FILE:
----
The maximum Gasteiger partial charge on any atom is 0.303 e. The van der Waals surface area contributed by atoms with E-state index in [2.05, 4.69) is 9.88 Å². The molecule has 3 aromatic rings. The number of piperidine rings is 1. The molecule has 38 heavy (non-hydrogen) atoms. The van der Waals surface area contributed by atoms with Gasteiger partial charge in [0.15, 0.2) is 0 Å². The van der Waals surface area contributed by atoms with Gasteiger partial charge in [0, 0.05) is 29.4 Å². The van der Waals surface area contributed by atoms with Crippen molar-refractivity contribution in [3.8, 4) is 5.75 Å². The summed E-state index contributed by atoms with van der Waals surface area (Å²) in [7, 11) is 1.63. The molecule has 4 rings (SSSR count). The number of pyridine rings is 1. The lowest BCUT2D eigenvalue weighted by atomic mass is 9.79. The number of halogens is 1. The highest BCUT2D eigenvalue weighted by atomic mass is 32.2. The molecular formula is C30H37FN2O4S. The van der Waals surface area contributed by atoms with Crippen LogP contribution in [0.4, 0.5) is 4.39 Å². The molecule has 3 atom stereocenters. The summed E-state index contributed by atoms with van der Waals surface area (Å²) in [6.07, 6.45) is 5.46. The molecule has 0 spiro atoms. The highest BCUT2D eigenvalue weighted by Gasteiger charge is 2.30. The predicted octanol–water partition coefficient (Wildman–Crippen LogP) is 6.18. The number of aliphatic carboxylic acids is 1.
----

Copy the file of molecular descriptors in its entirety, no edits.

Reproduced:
The maximum Gasteiger partial charge on any atom is 0.303 e. The van der Waals surface area contributed by atoms with E-state index in [2.05, 4.69) is 9.88 Å². The molecule has 3 aromatic rings. The number of piperidine rings is 1. The molecule has 38 heavy (non-hydrogen) atoms. The van der Waals surface area contributed by atoms with Gasteiger partial charge in [0.15, 0.2) is 0 Å². The van der Waals surface area contributed by atoms with Gasteiger partial charge in [0, 0.05) is 29.4 Å². The van der Waals surface area contributed by atoms with Crippen molar-refractivity contribution in [3.8, 4) is 5.75 Å². The summed E-state index contributed by atoms with van der Waals surface area (Å²) in [7, 11) is 1.63. The molecule has 4 rings (SSSR count). The number of pyridine rings is 1. The lowest BCUT2D eigenvalue weighted by atomic mass is 9.79. The number of halogens is 1. The highest BCUT2D eigenvalue weighted by atomic mass is 32.2. The molecular formula is C30H37FN2O4S. The van der Waals surface area contributed by atoms with Crippen LogP contribution in [0.4, 0.5) is 4.39 Å². The molecule has 3 atom stereocenters. The summed E-state index contributed by atoms with van der Waals surface area (Å²) in [6.07, 6.45) is 5.46. The molecule has 0 spiro atoms. The highest BCUT2D eigenvalue weighted by Gasteiger charge is 2.30. The predicted octanol–water partition coefficient (Wildman–Crippen LogP) is 6.18. The number of aliphatic carboxylic acids is 1.